AI winter is a quiet period for artificial intelligence research and development. The promotion, interest and funding for AI has gone through a number of active and inactive cycles over the years.
As claims for improving the speed and accuracy of predictive analytics are made and marketing hype around the promises of artificial intelligence builds, general interest grows and investments follow. When vendor promises fall short, however, and AI initiatives are more complicated than to carry out than promised or fail to deliver a robust return on investment (ROI), the pendulum swings and customers no longer buy into the idea that AI will be the solution to every problem. The resulting downturn in adoption typically results in a period of reduced funding which in turn, can lead to another AI winter during which time marketing and customer attention is focused elsewhere.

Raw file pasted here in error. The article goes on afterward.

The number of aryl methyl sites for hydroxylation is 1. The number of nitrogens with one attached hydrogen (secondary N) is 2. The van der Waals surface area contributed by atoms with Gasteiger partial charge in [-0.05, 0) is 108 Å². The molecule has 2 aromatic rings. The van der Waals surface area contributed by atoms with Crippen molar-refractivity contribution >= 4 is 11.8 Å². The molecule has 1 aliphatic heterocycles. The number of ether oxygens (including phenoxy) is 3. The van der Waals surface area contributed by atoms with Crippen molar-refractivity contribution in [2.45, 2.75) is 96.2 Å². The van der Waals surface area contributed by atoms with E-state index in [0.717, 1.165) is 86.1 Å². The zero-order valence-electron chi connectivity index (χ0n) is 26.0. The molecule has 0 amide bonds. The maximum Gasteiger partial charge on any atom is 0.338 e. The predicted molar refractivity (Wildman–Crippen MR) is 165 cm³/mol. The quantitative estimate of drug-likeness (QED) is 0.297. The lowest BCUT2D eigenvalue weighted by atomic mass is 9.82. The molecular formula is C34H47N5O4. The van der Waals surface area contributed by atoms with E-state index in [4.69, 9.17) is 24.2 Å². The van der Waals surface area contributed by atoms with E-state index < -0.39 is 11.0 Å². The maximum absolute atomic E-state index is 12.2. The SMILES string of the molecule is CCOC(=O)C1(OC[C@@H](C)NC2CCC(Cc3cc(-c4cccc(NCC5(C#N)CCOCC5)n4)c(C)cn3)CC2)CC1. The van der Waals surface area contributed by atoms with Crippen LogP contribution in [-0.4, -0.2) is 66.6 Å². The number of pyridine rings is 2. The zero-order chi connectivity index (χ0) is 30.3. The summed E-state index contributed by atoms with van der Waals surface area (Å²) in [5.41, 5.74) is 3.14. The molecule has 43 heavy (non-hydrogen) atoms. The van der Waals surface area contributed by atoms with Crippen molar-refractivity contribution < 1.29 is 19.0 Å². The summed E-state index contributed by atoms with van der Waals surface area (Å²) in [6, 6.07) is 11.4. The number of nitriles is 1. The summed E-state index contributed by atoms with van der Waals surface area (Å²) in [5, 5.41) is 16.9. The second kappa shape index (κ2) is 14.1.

In the past few years, AI has been on a long, strong upswing, but after several years of hype, advances and implementations, some analysts are predicting another AI winter. Ethics is a hot-button topic of discussion for the technology industry right now, especially in the rapidly developing fields around using large data sets to train machine learning and automated decision systems.
Consumers and tech industry workers are raising questions about how automated decision-making systems are designed and what decisions they should be allowed to make, both in terms of industry verticals and specific applications within them. To forestall another AI winter, some vendors are choosing to label software features "predictive" instead of "artificially intelligent."